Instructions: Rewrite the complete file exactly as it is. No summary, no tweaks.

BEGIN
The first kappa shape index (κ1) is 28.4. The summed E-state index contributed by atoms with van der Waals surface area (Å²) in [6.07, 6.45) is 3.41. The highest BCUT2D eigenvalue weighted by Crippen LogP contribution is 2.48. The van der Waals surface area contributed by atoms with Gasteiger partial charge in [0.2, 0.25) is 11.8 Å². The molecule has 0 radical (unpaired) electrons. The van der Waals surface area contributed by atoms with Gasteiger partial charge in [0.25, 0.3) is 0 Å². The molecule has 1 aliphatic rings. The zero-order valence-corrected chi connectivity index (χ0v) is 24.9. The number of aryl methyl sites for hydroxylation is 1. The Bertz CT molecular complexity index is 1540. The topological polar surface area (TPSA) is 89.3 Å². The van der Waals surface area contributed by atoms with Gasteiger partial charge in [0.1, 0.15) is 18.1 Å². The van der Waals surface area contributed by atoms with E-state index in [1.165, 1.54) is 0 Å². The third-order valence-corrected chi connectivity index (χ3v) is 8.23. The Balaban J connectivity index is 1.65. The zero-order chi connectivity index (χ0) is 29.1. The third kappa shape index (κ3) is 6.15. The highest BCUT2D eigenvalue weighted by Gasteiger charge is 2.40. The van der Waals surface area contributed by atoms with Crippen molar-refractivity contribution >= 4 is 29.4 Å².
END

The first kappa shape index (κ1) is 28.4. The summed E-state index contributed by atoms with van der Waals surface area (Å²) in [6.07, 6.45) is 3.41. The highest BCUT2D eigenvalue weighted by Crippen LogP contribution is 2.48. The van der Waals surface area contributed by atoms with Gasteiger partial charge in [0.2, 0.25) is 11.8 Å². The molecule has 0 radical (unpaired) electrons. The van der Waals surface area contributed by atoms with Gasteiger partial charge in [0.25, 0.3) is 0 Å². The molecule has 1 aliphatic rings. The zero-order valence-corrected chi connectivity index (χ0v) is 24.9. The number of aryl methyl sites for hydroxylation is 1. The Bertz CT molecular complexity index is 1540. The topological polar surface area (TPSA) is 89.3 Å². The van der Waals surface area contributed by atoms with Gasteiger partial charge in [0.1, 0.15) is 18.1 Å². The van der Waals surface area contributed by atoms with E-state index in [1.165, 1.54) is 0 Å². The third-order valence-corrected chi connectivity index (χ3v) is 8.23. The Balaban J connectivity index is 1.65. The zero-order chi connectivity index (χ0) is 29.1. The third kappa shape index (κ3) is 6.15. The highest BCUT2D eigenvalue weighted by Gasteiger charge is 2.40. The van der Waals surface area contributed by atoms with Crippen molar-refractivity contribution >= 4 is 29.4 Å².